2 Surgeries Work Equally Well for Female Incontinence, Study Finds
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TUESDAY, March 11, 2014 (HealthDay News) -- Two surgeries are equally effective and safe for women who have pelvic problems that can cause pain and incontinence, say the authors of a new study.
Pelvic organ prolapse is a weakening of the pelvic organs often seen in older women and those who've given birth several times. Surgeons typically choose one of two procedures to repair the condition, but little hard data has been available to back up their choice.
This study of nearly 400 women at nine U.S. medical centers found comparable success rates for both vaginal procedures.
"The two surgeries to correct apical prolapse performed equally, and that will allow specialists in this area to tailor the individual operation to a patient's specific needs using either of the surgeries," said study author Dr. Matthew Barber, professor of surgery at the Cleveland Clinic Lerner College of Medicine at Case Western Reserve University.
Barber said the second message that came out of the study was that Kegel-type pelvic muscle exercises seem to offer no extra benefits as an addition to surgery.
The study included 374 women who underwent procedures between 2008 and 2013. The participants were randomly assigned to one of two surgery groups -- either sacrospinous ligament fixation or uterosacral ligament suspension. Both involve stitching the top of the vagina to ligaments inside the pelvic cavity.
After surgery, half of the women also received either behavioral therapy that included exercises to help strengthen muscles that support the uterus, bladder and rectum, or typical post-surgery follow-up care.
Two years later, both procedures had about a 60 percent surgical success rate, according to the study, published in the March 12 issue of the Journal of the American Medical Association.
Barber, who is also vice-chair of clinical research in the Ob/Gyn and Women's Health Institute at Cleveland Clinic, said about 300,000 women undergo pelvic organ prolapse surgery every year in the United States.
Dr. Quoc-Dien Trinh, a urologic surgeon at Brigham and Women's Hospital in Boston who was not involved in the research, said the study was important because it compared the effectiveness of two of the most commonly performed procedures to correct apical vaginal prolapse.
"This finding is quite important as both procedures are safe and both had comparable success rates," he said. The study also showed that pelvic muscle training may only hold benefits for a small subset of patients undergoing surgery for apical vaginal prolapse, and that it's a question that needs further study, he noted.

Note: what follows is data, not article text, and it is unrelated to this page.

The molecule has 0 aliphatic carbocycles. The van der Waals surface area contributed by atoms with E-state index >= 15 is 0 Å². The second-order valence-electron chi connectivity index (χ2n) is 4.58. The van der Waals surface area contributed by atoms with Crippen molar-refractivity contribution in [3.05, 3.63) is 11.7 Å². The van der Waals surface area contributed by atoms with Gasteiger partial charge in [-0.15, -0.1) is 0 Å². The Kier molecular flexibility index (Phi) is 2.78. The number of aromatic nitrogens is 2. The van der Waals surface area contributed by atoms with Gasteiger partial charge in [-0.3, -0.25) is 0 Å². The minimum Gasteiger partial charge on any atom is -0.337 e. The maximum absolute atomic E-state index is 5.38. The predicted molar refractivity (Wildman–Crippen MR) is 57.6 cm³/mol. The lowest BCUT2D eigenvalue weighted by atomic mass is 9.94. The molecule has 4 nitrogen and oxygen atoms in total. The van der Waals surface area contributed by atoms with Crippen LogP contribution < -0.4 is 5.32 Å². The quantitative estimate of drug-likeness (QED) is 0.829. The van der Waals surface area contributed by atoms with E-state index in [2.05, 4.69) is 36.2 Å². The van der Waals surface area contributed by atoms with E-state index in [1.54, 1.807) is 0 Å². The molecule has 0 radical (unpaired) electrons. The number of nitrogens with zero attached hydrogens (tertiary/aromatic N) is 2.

If both surgeries work equally well, how do a surgeon and patient choose the best option? Trinh said based on the lack of evidence supporting one technique over the other, surgeons should offer their patients the technique they're most familiar with and comfortable performing.
From the patient's perspective, an important factor will be the consideration of side effects, he noted. "For example, the rate of neurologic pain requiring intervention was higher in the [sacrospinous ligament fixation] group," Trinh said. But ureteral obstruction -- a blockage in one or both tubes (ureters) that lead from the kidneys to the bladder -- was only seen in the [uterosacral ligament suspension] group.
"Patients should choose the approach they are most comfortable with, given the potential adverse outcomes of each," said Trinh.
Barber said in some cases a surgeon might make the call in the operating room, after starting surgery. Knowing both procedures are equally effective and safe is reassuring and allows the surgeon to provide the best option, he explained.
Barber said he hopes the study will also bring attention to an issue a lot of women live with but hesitate to seek treatment for because they believe there are no solutions.
"It's a condition that's very common. Studies like this not only provide us with useful information but they raise awareness, and patients may be more likely to bring it up with their doctors," Barber said.
SOURCES: Matthew Barber, M.D., M.H.S., professor of surgery, Cleveland Clinic Lerner College of Medicine at Case Western Reserve University, and vice-chair, clinical research, Ob/Gyn and Women's Health Institute; Quoc-Dien Trinh, M.D., division of urologic surgery, Brigham and Women's Hospital, Boston; March 12, 2014, Journal of the American Medical Association